Month: April 2014
With the maturity of general-purpose programming languages (e.g., C/C++, Java) and the availability of open-source compilers (e.g., gcc and LLVM), the traditional role of a compiler expert is becoming increasingly narrower and incremental today.
Are we (the “compiler experts”) working ourselves out of relevance? Yes and no. Yes, because hard-core optimizing compiler work is becoming increasingly rare nowadays at academic conferences (the frontier of what are considered as hard problems by the field ). No, because if we take a fresh look at our field with a more open mind, we’ll discover a much bigger space of productivity and performance optimization roles that are well suited to our expertise.
COMPILATION, A BY-PRODUCT OF COMPUTING ABSTRACTION
Let’s first step back and look at the origin of compilation. The figure to the left is how programming was like more than half a century ago. At the time, programming is done directly with punching binary instructions to a card. Out of the pain of punch card programming, the need of layers of abstractions arises. So please remember the origin of compilation as really the by-product of computing abstractions.
As shown in the picture below, there have been three levels of abstractions when mapping algorithms/applications all the way down to physical hardware.
- Hardware-centric abstraction. The assembly language emerges first to provide abstractions of the hardware, e.g., mnemonics and symbol resolution.
- Programming-centric abstraction. High-level programming languages (FORTRAN, C/C++, Java) emerge next to provide abstractions of programming or computing such as structured control-flow (as opposed to branch instructions in assembly), modules such as function calls and object-oriented programming, and abstractions of data (e.g., type system, scope).
- Application-/domain-centric abstraction. The more recent trends focus on abstractions of application domains. Such abstractions often take the form of a programming framework (e.g., map-reduce for big data domain, Django/ruby-on-rails for web servers). Sometimes the abstraction is in the form of domain-specific language (e.g., R for data analysis or array languages for dense matrix computation).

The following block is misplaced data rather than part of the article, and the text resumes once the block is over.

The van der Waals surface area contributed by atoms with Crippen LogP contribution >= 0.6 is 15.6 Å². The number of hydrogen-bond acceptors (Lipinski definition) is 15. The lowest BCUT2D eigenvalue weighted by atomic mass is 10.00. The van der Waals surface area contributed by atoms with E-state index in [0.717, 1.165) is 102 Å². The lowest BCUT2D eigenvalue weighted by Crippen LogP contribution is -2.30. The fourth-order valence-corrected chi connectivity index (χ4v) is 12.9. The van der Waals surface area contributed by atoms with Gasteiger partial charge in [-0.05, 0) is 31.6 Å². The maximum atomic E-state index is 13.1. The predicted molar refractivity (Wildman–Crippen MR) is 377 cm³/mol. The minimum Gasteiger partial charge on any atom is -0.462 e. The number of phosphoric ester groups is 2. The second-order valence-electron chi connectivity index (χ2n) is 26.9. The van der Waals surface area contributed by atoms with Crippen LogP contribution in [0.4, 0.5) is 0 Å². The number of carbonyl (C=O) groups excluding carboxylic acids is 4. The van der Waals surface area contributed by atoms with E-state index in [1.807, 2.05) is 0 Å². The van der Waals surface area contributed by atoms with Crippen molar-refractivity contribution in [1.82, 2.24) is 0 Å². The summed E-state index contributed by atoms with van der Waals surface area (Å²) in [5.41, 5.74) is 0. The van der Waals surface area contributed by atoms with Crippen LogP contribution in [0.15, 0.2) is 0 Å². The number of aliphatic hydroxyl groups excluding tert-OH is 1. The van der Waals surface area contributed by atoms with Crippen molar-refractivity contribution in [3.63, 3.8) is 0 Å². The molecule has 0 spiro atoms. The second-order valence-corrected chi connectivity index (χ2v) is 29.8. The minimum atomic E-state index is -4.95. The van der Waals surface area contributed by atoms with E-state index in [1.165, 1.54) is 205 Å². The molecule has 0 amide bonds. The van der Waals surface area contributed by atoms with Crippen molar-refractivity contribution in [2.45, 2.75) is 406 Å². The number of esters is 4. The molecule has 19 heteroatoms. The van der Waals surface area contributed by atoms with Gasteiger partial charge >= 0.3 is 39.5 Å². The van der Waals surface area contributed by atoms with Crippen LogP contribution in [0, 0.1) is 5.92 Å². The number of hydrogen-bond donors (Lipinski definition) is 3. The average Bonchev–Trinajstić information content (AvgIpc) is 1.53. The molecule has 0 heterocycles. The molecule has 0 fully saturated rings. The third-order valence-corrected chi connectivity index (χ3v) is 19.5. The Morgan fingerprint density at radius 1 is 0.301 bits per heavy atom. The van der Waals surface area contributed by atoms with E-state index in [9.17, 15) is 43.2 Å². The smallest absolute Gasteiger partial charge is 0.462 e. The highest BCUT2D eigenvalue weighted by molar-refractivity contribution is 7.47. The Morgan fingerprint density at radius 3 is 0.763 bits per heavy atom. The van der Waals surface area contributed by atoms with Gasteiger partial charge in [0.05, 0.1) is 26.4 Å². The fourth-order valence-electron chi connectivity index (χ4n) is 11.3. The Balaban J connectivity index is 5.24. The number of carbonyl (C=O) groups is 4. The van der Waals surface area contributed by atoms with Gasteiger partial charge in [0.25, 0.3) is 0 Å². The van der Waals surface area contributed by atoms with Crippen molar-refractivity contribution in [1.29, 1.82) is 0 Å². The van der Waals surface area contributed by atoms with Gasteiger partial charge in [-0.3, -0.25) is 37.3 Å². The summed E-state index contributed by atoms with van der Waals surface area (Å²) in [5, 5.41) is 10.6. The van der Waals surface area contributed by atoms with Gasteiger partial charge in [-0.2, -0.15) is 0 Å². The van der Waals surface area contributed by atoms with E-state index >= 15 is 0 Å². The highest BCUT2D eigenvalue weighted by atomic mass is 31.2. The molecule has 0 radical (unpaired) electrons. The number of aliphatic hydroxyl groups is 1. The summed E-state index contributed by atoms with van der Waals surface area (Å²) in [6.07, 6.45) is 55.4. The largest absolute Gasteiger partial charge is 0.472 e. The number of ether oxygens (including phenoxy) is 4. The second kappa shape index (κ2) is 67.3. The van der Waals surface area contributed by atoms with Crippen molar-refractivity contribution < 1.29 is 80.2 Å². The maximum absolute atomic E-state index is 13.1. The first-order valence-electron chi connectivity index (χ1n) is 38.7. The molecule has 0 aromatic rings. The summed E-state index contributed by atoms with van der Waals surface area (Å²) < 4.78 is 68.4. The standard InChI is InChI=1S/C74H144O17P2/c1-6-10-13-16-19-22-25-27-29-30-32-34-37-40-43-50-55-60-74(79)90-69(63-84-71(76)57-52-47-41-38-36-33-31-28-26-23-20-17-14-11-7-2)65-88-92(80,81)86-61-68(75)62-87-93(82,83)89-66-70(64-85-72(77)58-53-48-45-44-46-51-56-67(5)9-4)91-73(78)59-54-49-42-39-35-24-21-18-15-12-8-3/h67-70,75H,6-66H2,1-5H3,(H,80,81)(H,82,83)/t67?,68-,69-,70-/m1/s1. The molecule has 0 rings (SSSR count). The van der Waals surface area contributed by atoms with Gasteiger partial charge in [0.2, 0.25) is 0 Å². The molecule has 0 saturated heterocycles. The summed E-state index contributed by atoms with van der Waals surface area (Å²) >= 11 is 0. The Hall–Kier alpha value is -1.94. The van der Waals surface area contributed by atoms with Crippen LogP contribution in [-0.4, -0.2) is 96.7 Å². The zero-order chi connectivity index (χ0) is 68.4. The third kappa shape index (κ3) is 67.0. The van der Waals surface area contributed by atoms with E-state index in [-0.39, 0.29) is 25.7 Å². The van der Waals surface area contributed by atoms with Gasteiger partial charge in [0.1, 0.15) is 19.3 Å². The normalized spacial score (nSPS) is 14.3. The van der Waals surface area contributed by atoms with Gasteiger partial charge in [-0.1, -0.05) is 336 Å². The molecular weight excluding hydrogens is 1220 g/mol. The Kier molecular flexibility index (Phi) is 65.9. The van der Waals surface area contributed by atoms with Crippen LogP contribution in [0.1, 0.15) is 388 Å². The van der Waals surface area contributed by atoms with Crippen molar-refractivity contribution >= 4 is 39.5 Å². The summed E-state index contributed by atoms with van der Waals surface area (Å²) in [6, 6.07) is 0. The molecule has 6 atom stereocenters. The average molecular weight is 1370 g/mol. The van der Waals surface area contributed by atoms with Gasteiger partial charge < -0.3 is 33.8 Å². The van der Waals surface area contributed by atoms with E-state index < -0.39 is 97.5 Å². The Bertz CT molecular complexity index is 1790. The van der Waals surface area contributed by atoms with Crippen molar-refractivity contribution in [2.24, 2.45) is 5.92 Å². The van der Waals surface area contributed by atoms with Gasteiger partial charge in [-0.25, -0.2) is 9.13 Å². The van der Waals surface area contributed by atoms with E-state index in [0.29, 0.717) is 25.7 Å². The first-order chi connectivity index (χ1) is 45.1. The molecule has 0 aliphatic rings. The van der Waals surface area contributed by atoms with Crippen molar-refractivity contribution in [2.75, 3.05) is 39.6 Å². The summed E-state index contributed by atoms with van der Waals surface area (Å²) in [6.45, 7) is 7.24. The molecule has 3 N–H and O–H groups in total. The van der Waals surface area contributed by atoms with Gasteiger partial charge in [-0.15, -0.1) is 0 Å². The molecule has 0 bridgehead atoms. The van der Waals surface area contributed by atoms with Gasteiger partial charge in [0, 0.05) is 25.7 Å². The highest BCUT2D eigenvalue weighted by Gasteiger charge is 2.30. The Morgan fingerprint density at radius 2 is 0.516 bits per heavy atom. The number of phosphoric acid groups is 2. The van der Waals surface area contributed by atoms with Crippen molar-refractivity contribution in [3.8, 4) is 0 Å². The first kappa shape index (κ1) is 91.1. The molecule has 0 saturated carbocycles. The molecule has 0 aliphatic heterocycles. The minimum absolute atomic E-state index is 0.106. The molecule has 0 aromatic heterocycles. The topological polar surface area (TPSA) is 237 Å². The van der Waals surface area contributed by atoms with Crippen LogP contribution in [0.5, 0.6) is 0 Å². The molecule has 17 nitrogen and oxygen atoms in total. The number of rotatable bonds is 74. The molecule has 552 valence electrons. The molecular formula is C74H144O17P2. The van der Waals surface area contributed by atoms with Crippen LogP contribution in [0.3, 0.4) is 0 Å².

Let us not forget that the fact that compilers/assembler/framework/runtime are simply byproducts of abstractions. So abstractions come first!
THE GOLDEN AGE OF DOMAIN-SPECIFIC ABSTRACTIONS
The past 50 years have seen the rapid advances and maturity in the 1st-level (hardware-specific, especially for general-purpose, homogeneous systems) and the 2nd-level (programming-specific, especially for statically typed languages) abstractions. A few remaining challenges in the 1st- and 2nd- abstraction levels include:
- Abstraction for systems of hardware (especially heterogeneous system) and its implementations. Some of our current way of programming heterogeneous systems is not much better than the “punch card” programming model of the past. Sometimes the abstractions are defined but the implementations are nowhere near satisfactory.
Most important of all, I believe this is the golden age of domain-specific abstractions (the 3rd level of abstractions). Take big data as an example, the last decade has seen its programming model evolve from “punch card” programming for distributed systems to a rich space of big data programming models (e.g., graph runtime, map-reduce, key-value-store, and other domain-specific languages).
ABSTRACTION FIRST, IMPLEMENTATION FOLLOWS
The biggest challenge of application-specific abstractions is first and foremost the abstraction itself. The problem is often manifested as a vague problem statement such as “the development cost of my software is too large” or “the software has grown into a beast, hard to maintain and extend” or the perennial complains about “application is too slow”. The root cause of a lot of these problems is poor software architecture, and can be cured by providing layers of abstractions in the software architecture.
This is what our team (SDK & compiler team) is doing w/ various internal product codes. There is no universal rule of how an application-specific programming model looks like and/or how to derive it. One has to look at the design document and the implementation of the current software over and over again to come out w/ a proper abstraction. That is the biggest challenge of this work. Once the abstraction is defined, implementation (compiler or not) will naturally follow.
When you have a software productivity or performance problem, remember the first picture shown above and ask yourself, “am I doing punch-card programming for my domain/application”? If the answer is yes, think about abstraction first!